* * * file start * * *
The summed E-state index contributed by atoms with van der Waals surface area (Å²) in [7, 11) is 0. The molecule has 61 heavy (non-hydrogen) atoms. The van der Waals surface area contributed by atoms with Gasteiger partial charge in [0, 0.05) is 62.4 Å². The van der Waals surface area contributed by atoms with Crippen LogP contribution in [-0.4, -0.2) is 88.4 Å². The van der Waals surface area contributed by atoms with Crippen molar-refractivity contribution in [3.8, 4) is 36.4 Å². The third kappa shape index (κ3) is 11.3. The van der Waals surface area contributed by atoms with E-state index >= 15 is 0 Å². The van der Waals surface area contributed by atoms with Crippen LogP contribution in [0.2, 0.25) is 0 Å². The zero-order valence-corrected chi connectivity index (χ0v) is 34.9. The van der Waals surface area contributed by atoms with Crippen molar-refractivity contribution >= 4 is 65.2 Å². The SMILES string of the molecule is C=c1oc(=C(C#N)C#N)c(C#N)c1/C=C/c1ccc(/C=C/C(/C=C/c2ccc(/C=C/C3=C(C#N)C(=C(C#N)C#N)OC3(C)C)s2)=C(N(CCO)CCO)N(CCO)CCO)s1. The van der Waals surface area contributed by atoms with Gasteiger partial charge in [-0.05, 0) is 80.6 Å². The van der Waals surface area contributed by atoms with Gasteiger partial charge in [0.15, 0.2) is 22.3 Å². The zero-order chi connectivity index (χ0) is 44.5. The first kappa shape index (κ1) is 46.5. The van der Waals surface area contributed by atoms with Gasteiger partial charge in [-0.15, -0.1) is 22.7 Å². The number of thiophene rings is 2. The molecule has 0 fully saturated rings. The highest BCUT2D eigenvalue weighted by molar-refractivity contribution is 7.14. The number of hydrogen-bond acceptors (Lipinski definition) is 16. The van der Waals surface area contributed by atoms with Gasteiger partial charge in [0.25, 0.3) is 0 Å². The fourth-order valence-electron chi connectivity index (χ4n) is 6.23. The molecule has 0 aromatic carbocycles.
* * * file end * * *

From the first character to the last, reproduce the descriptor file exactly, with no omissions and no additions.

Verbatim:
The summed E-state index contributed by atoms with van der Waals surface area (Å²) in [7, 11) is 0. The molecule has 61 heavy (non-hydrogen) atoms. The van der Waals surface area contributed by atoms with Gasteiger partial charge in [0, 0.05) is 62.4 Å². The van der Waals surface area contributed by atoms with Crippen LogP contribution in [-0.4, -0.2) is 88.4 Å². The van der Waals surface area contributed by atoms with Crippen molar-refractivity contribution in [3.8, 4) is 36.4 Å². The third kappa shape index (κ3) is 11.3. The van der Waals surface area contributed by atoms with E-state index >= 15 is 0 Å². The van der Waals surface area contributed by atoms with Crippen LogP contribution in [0.2, 0.25) is 0 Å². The zero-order valence-corrected chi connectivity index (χ0v) is 34.9. The van der Waals surface area contributed by atoms with Crippen molar-refractivity contribution >= 4 is 65.2 Å². The SMILES string of the molecule is C=c1oc(=C(C#N)C#N)c(C#N)c1/C=C/c1ccc(/C=C/C(/C=C/c2ccc(/C=C/C3=C(C#N)C(=C(C#N)C#N)OC3(C)C)s2)=C(N(CCO)CCO)N(CCO)CCO)s1. The van der Waals surface area contributed by atoms with Gasteiger partial charge in [-0.05, 0) is 80.6 Å². The van der Waals surface area contributed by atoms with Gasteiger partial charge in [0.15, 0.2) is 22.3 Å². The zero-order chi connectivity index (χ0) is 44.5. The first kappa shape index (κ1) is 46.5. The van der Waals surface area contributed by atoms with Gasteiger partial charge in [-0.15, -0.1) is 22.7 Å². The number of thiophene rings is 2. The molecule has 0 fully saturated rings. The highest BCUT2D eigenvalue weighted by molar-refractivity contribution is 7.14. The number of hydrogen-bond acceptors (Lipinski definition) is 16. The van der Waals surface area contributed by atoms with Gasteiger partial charge in [0.25, 0.3) is 0 Å². The fourth-order valence-electron chi connectivity index (χ4n) is 6.23. The molecule has 0 aromatic carbocycles.